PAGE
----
Focus on innovation, the North and alternatives to higher education could impact lawyers
A year ago a curvy blond had just been ditched by top QC Marina Wheeler and was looking at the end of his career in politics after quitting as foreign secretary in protest at Theresa May’s Brexit deal.
Now that same blond is in charge of the country and being talked about in the same breath as Tony Blair and Margaret Thatcher.
Love him or loathe him, Boris Johnson has a great big majority and his Conservative government is set to bring about major changes over the next five years.
Brexit now looks a dead cert (although expect more flurries of legal action as activist lawyers look to hold the government to account as the UK thrashes out new trade deals), with the focus now surely turning to implementing the Johnsonian vision for the future of Britain.
What will this mean for the legal profession and those seeking to enter it?
Law firms to look north
Perhaps the biggest feature of the Tories’ win was their spectacular defeat of Jeremy Corbyn in many traditional Labour strongholds in the north. To retain these seats Johnson will have to channel funding outside the M25. Serious state investment in infrastructure, healthcare, green energy and technology will generate substantial amounts of legal work for the big commercial law firms. As they chomp through it, and become reliant on it, expect their attitudes to the north to start to shift — don’t be surprised if some firms start to drop the ‘northshoring’ language of outsourcing and start referring to their hubs in Manchester, Leeds, Belfast and elsewhere as proper offices.
Solicitor apprenticeships to finally reach the magic circle?
Labour’s plan to scrap undergraduate tuition fees would have been great news for students while posing a problem for the new Solicitors Qualifying Exam (SQE), which was designed partly to allow a cheaper route to qualification for debt-burdened future lawyers.
The Conservatives’ win means that the prohibitive cost of qualifying as a lawyer remains very much an issue that will negatively impact access to the profession unless pro-active steps are taken to mitigate it.
To this end, expect pressure to be put on big law firms to start using the money they are forced to set aside under the apprenticeship levy (which at many firms is just sitting there dormant) to help students from less privileged backgrounds to become lawyers.
Under the solicitor apprentice model being developed to dovetail with the introduction of the SQE in 2021, rookies complete a law degree and then professional skills training part-time while working four days a week as paralegals. At the end of six years they are qualified solicitors. As the success stories from this new route start being told, more firms will surely jump on the bandwagon.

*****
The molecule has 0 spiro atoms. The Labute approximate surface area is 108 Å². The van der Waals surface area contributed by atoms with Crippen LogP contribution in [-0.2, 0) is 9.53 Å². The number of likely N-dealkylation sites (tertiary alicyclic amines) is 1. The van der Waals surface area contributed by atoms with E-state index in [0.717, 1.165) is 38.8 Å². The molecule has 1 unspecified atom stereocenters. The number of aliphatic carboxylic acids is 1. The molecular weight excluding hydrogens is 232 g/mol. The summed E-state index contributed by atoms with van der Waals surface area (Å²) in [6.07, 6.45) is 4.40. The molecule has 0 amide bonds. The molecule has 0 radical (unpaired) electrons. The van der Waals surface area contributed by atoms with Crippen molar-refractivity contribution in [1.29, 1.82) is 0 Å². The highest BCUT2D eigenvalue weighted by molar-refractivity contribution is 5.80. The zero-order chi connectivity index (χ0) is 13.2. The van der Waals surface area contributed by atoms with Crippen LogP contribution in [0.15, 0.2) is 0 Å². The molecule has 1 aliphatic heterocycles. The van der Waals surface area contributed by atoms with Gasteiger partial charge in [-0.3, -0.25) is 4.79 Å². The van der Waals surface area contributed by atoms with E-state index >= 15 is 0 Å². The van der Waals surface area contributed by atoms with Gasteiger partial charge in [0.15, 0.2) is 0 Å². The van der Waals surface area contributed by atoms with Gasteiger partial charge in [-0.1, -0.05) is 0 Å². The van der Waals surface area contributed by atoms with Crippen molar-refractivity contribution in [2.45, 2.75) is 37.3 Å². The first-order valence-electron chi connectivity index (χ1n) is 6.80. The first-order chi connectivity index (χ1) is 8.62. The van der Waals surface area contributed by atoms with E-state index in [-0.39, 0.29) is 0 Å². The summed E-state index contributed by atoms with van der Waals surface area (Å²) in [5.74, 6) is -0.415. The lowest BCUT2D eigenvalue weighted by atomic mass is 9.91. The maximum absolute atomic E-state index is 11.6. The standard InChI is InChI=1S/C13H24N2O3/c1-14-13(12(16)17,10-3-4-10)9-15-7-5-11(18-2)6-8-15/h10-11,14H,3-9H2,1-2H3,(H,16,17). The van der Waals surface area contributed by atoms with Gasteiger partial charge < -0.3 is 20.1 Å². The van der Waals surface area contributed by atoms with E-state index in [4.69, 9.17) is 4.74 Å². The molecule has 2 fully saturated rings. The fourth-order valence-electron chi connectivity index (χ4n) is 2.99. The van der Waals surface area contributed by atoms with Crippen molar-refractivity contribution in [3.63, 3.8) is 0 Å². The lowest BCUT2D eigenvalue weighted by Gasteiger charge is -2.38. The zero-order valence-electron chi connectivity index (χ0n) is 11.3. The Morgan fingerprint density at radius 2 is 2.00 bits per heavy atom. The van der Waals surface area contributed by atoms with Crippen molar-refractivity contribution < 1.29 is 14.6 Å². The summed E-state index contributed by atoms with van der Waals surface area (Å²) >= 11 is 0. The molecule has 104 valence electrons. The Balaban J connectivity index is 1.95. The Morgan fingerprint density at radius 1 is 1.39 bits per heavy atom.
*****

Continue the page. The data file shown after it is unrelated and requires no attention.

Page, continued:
Don’t get your hopes up on legal aid
Although the Tory manifesto pledges to end austerity and splash cash on the NHS, it is almost silent on legal aid. Indeed, other than mentioning a pilot scheme to evaluate the return of legal aid to cover early advice in some areas of social welfare law (as removed by Chris Grayling when he was Lord Chancellor in the Coalition government), there’s barely any mention of it.
Instead, Johnson and co have been banging the law and order drum by talking loudly about being “tough on serious crime”. What does that actually mean? “Making prison sentences a bit longer”, says legal aid whistleblower the Secret Barrister. SB’s suggestions for fixing the criminal justice system sadly look likely to go unheeded.
Today, @BorisJohnson has again declared that he is going to be “tough on serious crime”. By which he means he will make prison sentences a bit longer.
FWIW, I’d suggest that any politician who really cared about improving criminal justice might start with the following. [THREAD] pic.twitter.com/ROnqZCyU0r
— The Secret Barrister (@BarristerSecret) December 11, 2019
Online courts could be the big legal tech development
With artificial intelligence, blockchain and other tech buzzwords so far translating into some savings around the margins in law firms, rather than a revolution in the way legal services are delivered, the next big thing in legal tech may prove to be online courts.
As Professor Richard Susskind notes in his piece for Legal Cheek today, “court systems around the world are pretty much broken”. Citing OECD figures, he reports that “more than 4 billion people live beyond the protection of the law and courts” and highlights “astonishing backlogs … of 100 million cases in Brazil and 30 million in Indian”. The stretched court system in England and Wales seems almost efficient in comparison, but with no plan to replace the third lopped off the legal aid budget in 2014 it’s clearly going in the wrong direction.
In a government infused with the pro-innovation focus of the PM’s top advisor, Dominic Cummings, the solution to this and many other problems is likely to be sought in technology. In this new book, Online Courts and the Future of Justice, Susskind sets out his vision for a new online court model that completely rethinks the delivery of justice towards a model that reduces oral advocacy and focuses instead on the deciding of disputes in written form online. The conditions look ripe in the UK for this to take off over the next decade.
For all the latest commercial awareness info, and advance notification of Legal Cheek's careers events:Sign up to the Legal Cheek Hub